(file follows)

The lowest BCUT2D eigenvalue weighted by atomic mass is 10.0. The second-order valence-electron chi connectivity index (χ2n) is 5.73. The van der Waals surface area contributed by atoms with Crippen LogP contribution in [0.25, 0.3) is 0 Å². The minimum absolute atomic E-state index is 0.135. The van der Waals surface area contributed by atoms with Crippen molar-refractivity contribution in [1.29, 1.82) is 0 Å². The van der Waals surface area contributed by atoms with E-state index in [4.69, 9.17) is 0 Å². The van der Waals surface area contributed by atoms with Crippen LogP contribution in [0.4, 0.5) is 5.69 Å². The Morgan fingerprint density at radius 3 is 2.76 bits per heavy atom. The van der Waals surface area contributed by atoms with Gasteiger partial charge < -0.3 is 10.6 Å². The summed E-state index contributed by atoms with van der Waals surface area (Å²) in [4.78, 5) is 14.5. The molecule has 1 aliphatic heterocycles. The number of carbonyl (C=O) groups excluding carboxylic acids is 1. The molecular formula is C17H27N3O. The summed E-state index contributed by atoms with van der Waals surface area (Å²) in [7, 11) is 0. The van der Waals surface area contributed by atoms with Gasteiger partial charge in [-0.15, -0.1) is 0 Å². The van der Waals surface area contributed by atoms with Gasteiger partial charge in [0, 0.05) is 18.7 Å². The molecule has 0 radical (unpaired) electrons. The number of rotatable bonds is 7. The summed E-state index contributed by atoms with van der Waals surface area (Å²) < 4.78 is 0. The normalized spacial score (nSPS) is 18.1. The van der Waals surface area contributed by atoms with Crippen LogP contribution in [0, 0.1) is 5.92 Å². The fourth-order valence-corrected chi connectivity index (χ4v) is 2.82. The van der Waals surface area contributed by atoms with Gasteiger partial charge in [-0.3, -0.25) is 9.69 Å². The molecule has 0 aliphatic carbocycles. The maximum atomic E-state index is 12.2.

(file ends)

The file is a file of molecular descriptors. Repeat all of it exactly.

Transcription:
The lowest BCUT2D eigenvalue weighted by atomic mass is 10.0. The second-order valence-electron chi connectivity index (χ2n) is 5.73. The van der Waals surface area contributed by atoms with Crippen LogP contribution in [0.25, 0.3) is 0 Å². The minimum absolute atomic E-state index is 0.135. The van der Waals surface area contributed by atoms with Crippen molar-refractivity contribution in [1.29, 1.82) is 0 Å². The van der Waals surface area contributed by atoms with E-state index in [4.69, 9.17) is 0 Å². The van der Waals surface area contributed by atoms with Crippen LogP contribution in [0.4, 0.5) is 5.69 Å². The Morgan fingerprint density at radius 3 is 2.76 bits per heavy atom. The van der Waals surface area contributed by atoms with Gasteiger partial charge < -0.3 is 10.6 Å². The summed E-state index contributed by atoms with van der Waals surface area (Å²) in [4.78, 5) is 14.5. The molecule has 1 aliphatic heterocycles. The number of carbonyl (C=O) groups excluding carboxylic acids is 1. The molecular formula is C17H27N3O. The summed E-state index contributed by atoms with van der Waals surface area (Å²) in [7, 11) is 0. The van der Waals surface area contributed by atoms with Gasteiger partial charge in [-0.15, -0.1) is 0 Å². The van der Waals surface area contributed by atoms with Gasteiger partial charge in [0, 0.05) is 18.7 Å². The molecule has 0 radical (unpaired) electrons. The number of rotatable bonds is 7. The summed E-state index contributed by atoms with van der Waals surface area (Å²) < 4.78 is 0. The normalized spacial score (nSPS) is 18.1. The van der Waals surface area contributed by atoms with Crippen LogP contribution in [0, 0.1) is 5.92 Å². The fourth-order valence-corrected chi connectivity index (χ4v) is 2.82. The van der Waals surface area contributed by atoms with Gasteiger partial charge in [-0.3, -0.25) is 9.69 Å². The molecule has 0 aliphatic carbocycles. The maximum atomic E-state index is 12.2.